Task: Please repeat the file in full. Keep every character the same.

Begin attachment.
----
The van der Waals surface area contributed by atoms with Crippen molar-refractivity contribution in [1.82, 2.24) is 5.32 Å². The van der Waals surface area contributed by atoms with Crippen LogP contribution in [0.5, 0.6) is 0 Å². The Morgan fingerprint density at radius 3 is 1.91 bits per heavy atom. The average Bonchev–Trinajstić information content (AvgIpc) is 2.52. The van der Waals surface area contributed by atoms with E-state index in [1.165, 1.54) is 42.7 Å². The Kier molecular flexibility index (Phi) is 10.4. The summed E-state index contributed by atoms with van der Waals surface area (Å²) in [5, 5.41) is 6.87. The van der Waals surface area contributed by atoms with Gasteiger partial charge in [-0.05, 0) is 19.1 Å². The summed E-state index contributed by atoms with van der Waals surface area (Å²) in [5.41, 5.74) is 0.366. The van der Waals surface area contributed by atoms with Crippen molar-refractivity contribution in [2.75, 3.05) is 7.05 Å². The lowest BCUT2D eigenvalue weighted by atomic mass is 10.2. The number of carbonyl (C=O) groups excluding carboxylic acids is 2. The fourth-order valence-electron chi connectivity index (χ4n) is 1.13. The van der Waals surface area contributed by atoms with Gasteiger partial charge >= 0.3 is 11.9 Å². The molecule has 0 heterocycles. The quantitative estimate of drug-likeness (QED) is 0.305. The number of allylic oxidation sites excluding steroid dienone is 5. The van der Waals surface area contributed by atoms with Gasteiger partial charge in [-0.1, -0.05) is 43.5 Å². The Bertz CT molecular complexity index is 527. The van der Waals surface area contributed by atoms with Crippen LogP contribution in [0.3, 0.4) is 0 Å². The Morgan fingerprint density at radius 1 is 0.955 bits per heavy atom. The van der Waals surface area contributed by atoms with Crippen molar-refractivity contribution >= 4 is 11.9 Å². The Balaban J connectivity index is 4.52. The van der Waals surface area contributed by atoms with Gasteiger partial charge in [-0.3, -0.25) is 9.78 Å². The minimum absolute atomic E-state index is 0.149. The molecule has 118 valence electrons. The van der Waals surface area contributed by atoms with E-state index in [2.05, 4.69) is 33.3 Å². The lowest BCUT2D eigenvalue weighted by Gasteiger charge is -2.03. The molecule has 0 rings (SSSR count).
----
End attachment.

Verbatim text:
The van der Waals surface area contributed by atoms with Crippen molar-refractivity contribution in [1.82, 2.24) is 5.32 Å². The van der Waals surface area contributed by atoms with Crippen LogP contribution in [0.5, 0.6) is 0 Å². The Morgan fingerprint density at radius 3 is 1.91 bits per heavy atom. The average Bonchev–Trinajstić information content (AvgIpc) is 2.52. The van der Waals surface area contributed by atoms with E-state index in [1.165, 1.54) is 42.7 Å². The Kier molecular flexibility index (Phi) is 10.4. The summed E-state index contributed by atoms with van der Waals surface area (Å²) in [5, 5.41) is 6.87. The van der Waals surface area contributed by atoms with Gasteiger partial charge in [-0.05, 0) is 19.1 Å². The summed E-state index contributed by atoms with van der Waals surface area (Å²) in [5.41, 5.74) is 0.366. The van der Waals surface area contributed by atoms with Crippen molar-refractivity contribution in [2.75, 3.05) is 7.05 Å². The lowest BCUT2D eigenvalue weighted by atomic mass is 10.2. The number of carbonyl (C=O) groups excluding carboxylic acids is 2. The fourth-order valence-electron chi connectivity index (χ4n) is 1.13. The van der Waals surface area contributed by atoms with Gasteiger partial charge >= 0.3 is 11.9 Å². The molecule has 0 heterocycles. The quantitative estimate of drug-likeness (QED) is 0.305. The number of allylic oxidation sites excluding steroid dienone is 5. The van der Waals surface area contributed by atoms with Gasteiger partial charge in [-0.1, -0.05) is 43.5 Å². The Bertz CT molecular complexity index is 527. The van der Waals surface area contributed by atoms with Crippen LogP contribution in [0.3, 0.4) is 0 Å². The Morgan fingerprint density at radius 1 is 0.955 bits per heavy atom. The van der Waals surface area contributed by atoms with Crippen molar-refractivity contribution >= 4 is 11.9 Å². The Balaban J connectivity index is 4.52. The van der Waals surface area contributed by atoms with Gasteiger partial charge in [-0.3, -0.25) is 9.78 Å². The minimum absolute atomic E-state index is 0.149. The molecule has 118 valence electrons. The van der Waals surface area contributed by atoms with E-state index in [2.05, 4.69) is 33.3 Å². The lowest BCUT2D eigenvalue weighted by Gasteiger charge is -2.03. The molecule has 0 rings (SSSR count).